Canvas covers will be water-resistant, not waterproof but will allow better airflow through the material and around the tires.
Aluminum film material is typically backed with soft material such as cotton or felt. A benefit to the aluminum film is it will reflect the sun and reduce the amount of heat that is transferred to the tires underneath. We opted to purchase these inexpensive aluminum film tire covers from Amazon.
Tire Cover Style
There are two types of tire covers available on the market bag style and shield style. Bag style is the most common and goes over your tire like a bag. Shield style ones that act as a curtain for your tire.
Bag style has the advantage of covering the entire tire providing better temperature insulation while still allowing some air circulation. These can be more of a pain to put on since the bag needs to go over the top of the tire and be secured behind the tire, sometimes with a bungee cord.
Shield style provides better air circulation around the tire but will only cover the sidewall of the tire. These tend to be easier to put on since they install with suction cups or snaps.
Another consideration is if your RV is dual or tri-axel. You can purchase separate covers for each tire or get one that will cover all tires at once.
The advantage of buying a cover that protects all your tires is it allows better airflow between the tires. The downside though is these covers tend to be a bit pricier.
Tire Cover Price
Like everything on the market today, there is a huge range of prices for tire covers. A set of four single tire covers ranges from $5 up to $87. For a single dual axel cover, they average around $25.
Just because something is the most expensive, doesn’t mean it’s the highest quality or longest lasting. Once you’ve narrowed down what you are looking for in a cover then price point and buyer reviews are the final steps to picking your cover.
When to Cover Your Tires
You should cover your tires when you are parked for an extended period of time. Now, extended can mean different things to different people.
In general, if you are going to be stationary for a week or more it is good practice to cover your RV tires.
When you put your RV into storage you should definitely protect your tires with covers if it’s going to be parked outside.
Even in the winter UV rays can still damage your tires. Covers will also protect against extreme cold and weather that might occur in the winter.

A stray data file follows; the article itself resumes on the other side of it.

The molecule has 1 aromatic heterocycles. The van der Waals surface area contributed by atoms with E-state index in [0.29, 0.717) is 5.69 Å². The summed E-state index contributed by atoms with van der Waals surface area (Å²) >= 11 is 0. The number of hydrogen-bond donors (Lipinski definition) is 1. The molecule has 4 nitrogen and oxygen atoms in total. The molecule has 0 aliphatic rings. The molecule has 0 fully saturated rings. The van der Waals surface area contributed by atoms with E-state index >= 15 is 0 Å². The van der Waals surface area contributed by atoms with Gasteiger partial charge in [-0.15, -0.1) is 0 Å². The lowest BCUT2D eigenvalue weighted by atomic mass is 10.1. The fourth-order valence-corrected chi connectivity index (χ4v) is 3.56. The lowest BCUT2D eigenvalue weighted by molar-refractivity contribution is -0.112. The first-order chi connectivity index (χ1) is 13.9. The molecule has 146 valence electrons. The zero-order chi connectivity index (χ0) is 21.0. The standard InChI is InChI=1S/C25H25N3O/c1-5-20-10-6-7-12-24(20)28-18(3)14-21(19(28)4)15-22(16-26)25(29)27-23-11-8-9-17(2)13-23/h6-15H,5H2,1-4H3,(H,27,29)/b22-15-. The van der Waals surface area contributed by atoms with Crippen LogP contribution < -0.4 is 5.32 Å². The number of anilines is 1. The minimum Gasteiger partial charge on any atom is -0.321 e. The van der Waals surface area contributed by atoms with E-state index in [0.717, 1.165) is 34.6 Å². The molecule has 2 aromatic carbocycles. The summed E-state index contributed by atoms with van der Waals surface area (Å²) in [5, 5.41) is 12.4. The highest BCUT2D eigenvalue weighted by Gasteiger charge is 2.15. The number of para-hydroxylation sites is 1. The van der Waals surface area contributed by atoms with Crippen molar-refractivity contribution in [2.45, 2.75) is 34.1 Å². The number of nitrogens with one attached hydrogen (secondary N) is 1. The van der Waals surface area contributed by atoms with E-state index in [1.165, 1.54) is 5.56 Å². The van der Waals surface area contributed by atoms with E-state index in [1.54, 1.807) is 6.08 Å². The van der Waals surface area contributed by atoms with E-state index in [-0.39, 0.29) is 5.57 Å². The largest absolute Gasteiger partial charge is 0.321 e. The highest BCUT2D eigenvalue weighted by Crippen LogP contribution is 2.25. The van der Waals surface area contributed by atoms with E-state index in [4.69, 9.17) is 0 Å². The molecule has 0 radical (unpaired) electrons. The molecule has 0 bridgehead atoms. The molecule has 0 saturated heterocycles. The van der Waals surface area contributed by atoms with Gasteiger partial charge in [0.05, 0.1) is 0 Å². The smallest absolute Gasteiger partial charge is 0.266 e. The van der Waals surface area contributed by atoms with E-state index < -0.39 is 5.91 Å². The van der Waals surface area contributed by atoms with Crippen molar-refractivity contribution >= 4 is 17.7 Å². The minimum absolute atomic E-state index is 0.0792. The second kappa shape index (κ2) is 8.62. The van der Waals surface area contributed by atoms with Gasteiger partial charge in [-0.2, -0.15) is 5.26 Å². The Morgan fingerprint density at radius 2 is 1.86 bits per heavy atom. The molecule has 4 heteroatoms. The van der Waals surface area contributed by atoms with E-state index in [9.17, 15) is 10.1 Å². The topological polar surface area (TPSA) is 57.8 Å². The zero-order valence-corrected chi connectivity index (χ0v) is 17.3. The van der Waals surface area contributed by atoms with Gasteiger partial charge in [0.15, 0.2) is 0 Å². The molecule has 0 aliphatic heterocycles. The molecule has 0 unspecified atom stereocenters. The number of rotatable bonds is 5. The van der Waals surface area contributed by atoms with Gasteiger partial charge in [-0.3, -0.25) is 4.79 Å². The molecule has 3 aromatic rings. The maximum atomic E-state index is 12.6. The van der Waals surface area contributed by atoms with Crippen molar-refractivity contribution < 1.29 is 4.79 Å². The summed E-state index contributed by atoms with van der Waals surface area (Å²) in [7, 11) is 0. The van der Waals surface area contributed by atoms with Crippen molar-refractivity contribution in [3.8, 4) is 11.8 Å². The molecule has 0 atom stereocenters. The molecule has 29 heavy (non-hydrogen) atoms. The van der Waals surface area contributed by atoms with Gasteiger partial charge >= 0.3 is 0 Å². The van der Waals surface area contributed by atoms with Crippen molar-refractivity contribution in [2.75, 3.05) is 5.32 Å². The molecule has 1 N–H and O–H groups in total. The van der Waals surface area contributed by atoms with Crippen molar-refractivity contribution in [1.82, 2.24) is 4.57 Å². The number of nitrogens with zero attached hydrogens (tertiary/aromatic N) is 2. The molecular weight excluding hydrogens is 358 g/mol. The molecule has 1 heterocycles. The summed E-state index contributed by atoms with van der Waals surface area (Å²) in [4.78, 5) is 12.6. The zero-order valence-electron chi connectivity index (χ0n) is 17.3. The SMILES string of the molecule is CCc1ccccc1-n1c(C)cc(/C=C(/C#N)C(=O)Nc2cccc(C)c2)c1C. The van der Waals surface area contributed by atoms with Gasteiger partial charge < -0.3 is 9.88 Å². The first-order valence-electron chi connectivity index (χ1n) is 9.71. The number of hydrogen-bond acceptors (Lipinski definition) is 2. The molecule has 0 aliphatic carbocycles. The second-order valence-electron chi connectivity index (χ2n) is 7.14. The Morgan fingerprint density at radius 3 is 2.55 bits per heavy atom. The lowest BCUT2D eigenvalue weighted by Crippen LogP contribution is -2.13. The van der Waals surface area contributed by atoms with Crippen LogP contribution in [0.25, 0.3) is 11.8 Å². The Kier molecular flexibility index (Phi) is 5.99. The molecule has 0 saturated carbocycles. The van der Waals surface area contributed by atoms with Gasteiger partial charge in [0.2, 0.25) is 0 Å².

Do You Really Need Tire Covers?
There is an ongoing debate in the RV world whether tire covers are actually worth it or not. Some are 100% for using covers while others don’t think they matter.
There are a few things that you really need for your RV. It’s up to you to decide if tire covers are worth it to take up precious space.
It’s hard to know 100% how big of an effect the sun had on the life span of your tires since there are many factors that contribute to tire dry rot.
But if a $50 investment can possibly extend the life of your tires even by a little then why wouldn’t you?
What is tire dry rot? Tire dry rot is a form of decay that happens as tires age. It is accelerated when a tire is exposed to UV rays and high temperatures. It is also known as sidewall cracking.
Can I make my own RV tire covers? While it’s possible to make your own tire covers, it’s much less expensive and time-consuming to purchase them already made.
How long do RV tires last? Tread depth and mileage are not necessarily good indicators of the “health” of a tire. Tires have a life span of 6-10 years, that’s from the manufacturing date. Car manufacturers recommend replacing tires 6 years after production. Some tire manufacturers say their tires can last up to 10 years but require you get an annual inspection after 5 years. Learn more about buying RV tires in our buyers guide How to Choose RV Tires.
Recommended Tire Products
- Digital tire tread depth gauge (Amazon) is an inexpensive and handy tool to help you keep an eye on your tire health
- RV tire pressure monitors (Amazon) are an inexpensive and simple way to check your tire pressure quickly during your daily walk around. Make sure to buy ones that show the right tire pressure for your tires.
- Portable Air Compressor (Amazon) a real lifesaver when the nearest service station is an unknown distance away. This one is perfect for RVs can reach more than 100 psi and can even be directly connected to your battery